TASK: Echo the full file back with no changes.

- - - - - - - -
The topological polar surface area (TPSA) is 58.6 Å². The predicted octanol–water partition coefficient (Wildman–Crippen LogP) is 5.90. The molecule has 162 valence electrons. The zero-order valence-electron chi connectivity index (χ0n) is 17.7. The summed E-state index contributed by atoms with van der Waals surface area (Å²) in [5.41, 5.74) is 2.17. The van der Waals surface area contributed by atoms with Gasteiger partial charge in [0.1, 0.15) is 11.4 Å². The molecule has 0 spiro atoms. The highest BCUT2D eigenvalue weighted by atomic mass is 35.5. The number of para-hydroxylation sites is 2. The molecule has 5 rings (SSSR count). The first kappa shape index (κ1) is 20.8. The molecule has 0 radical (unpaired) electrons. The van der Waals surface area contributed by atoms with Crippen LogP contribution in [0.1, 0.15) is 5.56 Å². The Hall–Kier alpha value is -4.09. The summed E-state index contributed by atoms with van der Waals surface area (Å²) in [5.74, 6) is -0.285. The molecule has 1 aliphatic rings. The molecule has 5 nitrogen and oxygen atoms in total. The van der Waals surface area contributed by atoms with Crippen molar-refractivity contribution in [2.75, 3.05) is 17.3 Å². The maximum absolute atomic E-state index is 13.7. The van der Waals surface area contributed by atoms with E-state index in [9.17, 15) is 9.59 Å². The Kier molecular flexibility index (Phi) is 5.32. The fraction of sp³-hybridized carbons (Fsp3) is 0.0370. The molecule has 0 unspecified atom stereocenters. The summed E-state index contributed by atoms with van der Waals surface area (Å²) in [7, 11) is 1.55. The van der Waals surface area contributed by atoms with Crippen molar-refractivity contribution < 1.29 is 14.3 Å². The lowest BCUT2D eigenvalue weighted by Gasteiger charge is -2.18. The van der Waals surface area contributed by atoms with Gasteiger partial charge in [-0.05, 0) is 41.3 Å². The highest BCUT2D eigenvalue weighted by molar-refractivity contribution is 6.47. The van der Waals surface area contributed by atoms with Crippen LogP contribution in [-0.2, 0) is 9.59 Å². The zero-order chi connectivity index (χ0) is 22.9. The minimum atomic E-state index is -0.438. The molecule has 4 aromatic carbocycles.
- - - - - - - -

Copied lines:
The topological polar surface area (TPSA) is 58.6 Å². The predicted octanol–water partition coefficient (Wildman–Crippen LogP) is 5.90. The molecule has 162 valence electrons. The zero-order valence-electron chi connectivity index (χ0n) is 17.7. The summed E-state index contributed by atoms with van der Waals surface area (Å²) in [5.41, 5.74) is 2.17. The van der Waals surface area contributed by atoms with Gasteiger partial charge in [0.1, 0.15) is 11.4 Å². The molecule has 0 spiro atoms. The highest BCUT2D eigenvalue weighted by atomic mass is 35.5. The number of para-hydroxylation sites is 2. The molecule has 5 rings (SSSR count). The first kappa shape index (κ1) is 20.8. The molecule has 0 radical (unpaired) electrons. The van der Waals surface area contributed by atoms with Crippen LogP contribution in [0.1, 0.15) is 5.56 Å². The Hall–Kier alpha value is -4.09. The summed E-state index contributed by atoms with van der Waals surface area (Å²) in [5.74, 6) is -0.285. The molecule has 1 aliphatic rings. The molecule has 5 nitrogen and oxygen atoms in total. The van der Waals surface area contributed by atoms with Crippen molar-refractivity contribution in [2.75, 3.05) is 17.3 Å². The maximum absolute atomic E-state index is 13.7. The van der Waals surface area contributed by atoms with E-state index in [9.17, 15) is 9.59 Å². The Kier molecular flexibility index (Phi) is 5.32. The fraction of sp³-hybridized carbons (Fsp3) is 0.0370. The molecule has 0 unspecified atom stereocenters. The summed E-state index contributed by atoms with van der Waals surface area (Å²) in [7, 11) is 1.55. The van der Waals surface area contributed by atoms with Crippen molar-refractivity contribution < 1.29 is 14.3 Å². The lowest BCUT2D eigenvalue weighted by Gasteiger charge is -2.18. The van der Waals surface area contributed by atoms with Gasteiger partial charge in [-0.05, 0) is 41.3 Å². The highest BCUT2D eigenvalue weighted by molar-refractivity contribution is 6.47. The van der Waals surface area contributed by atoms with Crippen LogP contribution in [-0.2, 0) is 9.59 Å². The zero-order chi connectivity index (χ0) is 22.9. The minimum atomic E-state index is -0.438. The molecule has 4 aromatic carbocycles.